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 Earth-focused Modules and Courses for the Undergraduate Classroom
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These materials are part of a collection of classroom-tested modules and courses developed by InTeGrate. The materials engage students in understanding the earth system as it intertwines with key societal issues. The materials are free and ready to be adapted by undergraduate educators across a range of courses including: general education or majors courses in Earth-focused disciplines such as geoscience or environmental science, social science, engineering, and other sciences, as well as courses for interdisciplinary programs.
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This material was developed and reviewed through the InTeGrate curricular materials development process. This rigorous, structured process includes:

  • team-based development to ensure materials are appropriate across multiple educational settings.
  • multiple iterative reviews and feedback cycles through the course of material development with input to the authoring team from both project editors and an external assessment team.
  • real in-class testing of materials in at least 3 institutions with external review of student assessment data.
  • multiple reviews to ensure the materials meet the InTeGrate materials rubric which codifies best practices in curricular development, student assessment and pedagogic techniques.
  • review by external experts for accuracy of the science content.


This page first made public: Apr 28, 2015

Summary

This module, intended to take two weeks in an introductory-level class, is divided into three units that focus on geologic hazards and associated risks at representative plate boundary settings: transform, divergent and convergent. Students are assumed to be familiar with the basics of plate tectonics, including the general characteristics of plate boundaries.

Although designed to be used in the sequence transform → divergent → convergent, each plate boundary unit is adaptable for use on its own. Each plate boundary unit is designed to be equivalent to two one-hour class sessions and includes: a) accounts of historically important earthquakes and/or volcanic eruptions that have occurred in that setting, b) exploration and interpretation of scientific data related to the geologic processes responsible for the geologic hazard(s), c) analysis of the effects on and risks to human populations, and d) development of strategies to mitigate risks. At the end of each unit, student learning is assessed by their application of unit content to a new location in a similar plate boundary setting.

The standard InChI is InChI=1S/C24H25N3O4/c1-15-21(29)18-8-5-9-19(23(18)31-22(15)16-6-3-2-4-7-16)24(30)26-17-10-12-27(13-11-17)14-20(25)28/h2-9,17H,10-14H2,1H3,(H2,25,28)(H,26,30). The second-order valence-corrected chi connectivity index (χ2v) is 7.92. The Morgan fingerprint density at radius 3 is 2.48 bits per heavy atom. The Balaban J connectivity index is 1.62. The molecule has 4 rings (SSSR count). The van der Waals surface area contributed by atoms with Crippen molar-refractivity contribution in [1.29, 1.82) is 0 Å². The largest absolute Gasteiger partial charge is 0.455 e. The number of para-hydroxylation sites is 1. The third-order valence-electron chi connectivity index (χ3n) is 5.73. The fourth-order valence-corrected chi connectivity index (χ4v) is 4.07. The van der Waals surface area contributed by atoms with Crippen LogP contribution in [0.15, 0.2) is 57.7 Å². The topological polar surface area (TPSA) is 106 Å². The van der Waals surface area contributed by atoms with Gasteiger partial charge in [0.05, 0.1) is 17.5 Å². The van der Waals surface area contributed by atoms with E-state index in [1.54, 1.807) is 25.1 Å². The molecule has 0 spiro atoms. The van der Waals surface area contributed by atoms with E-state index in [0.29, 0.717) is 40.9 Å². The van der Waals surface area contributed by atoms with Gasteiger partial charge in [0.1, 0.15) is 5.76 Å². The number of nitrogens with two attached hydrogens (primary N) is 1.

Strengths of the Module

Geological monitoring can greatly improve our planning for and response to catastrophic events such as earthquakes and volcanoes. In this module, students use real earthquake and volcano monitoring data to draw conclusions about risks to plate boundary communities, and to communicate and plan for those risks. In doing so, students integrate scientific data with societal scenarios, making use of authentic data, funded by government agencies to mitigate issues faced by communities.

This module engages students in simulation and role-playing. Students do not need to live near plate boundaries to develop first-hand experience with seismic and volcanic risks. By personalizing their role in response to simulations of active geologic processes, students gain experience interpreting evolving data sets, which in some cases are incomplete or otherwise realistically inadequate, but are forced to make interpretations due to time constraints.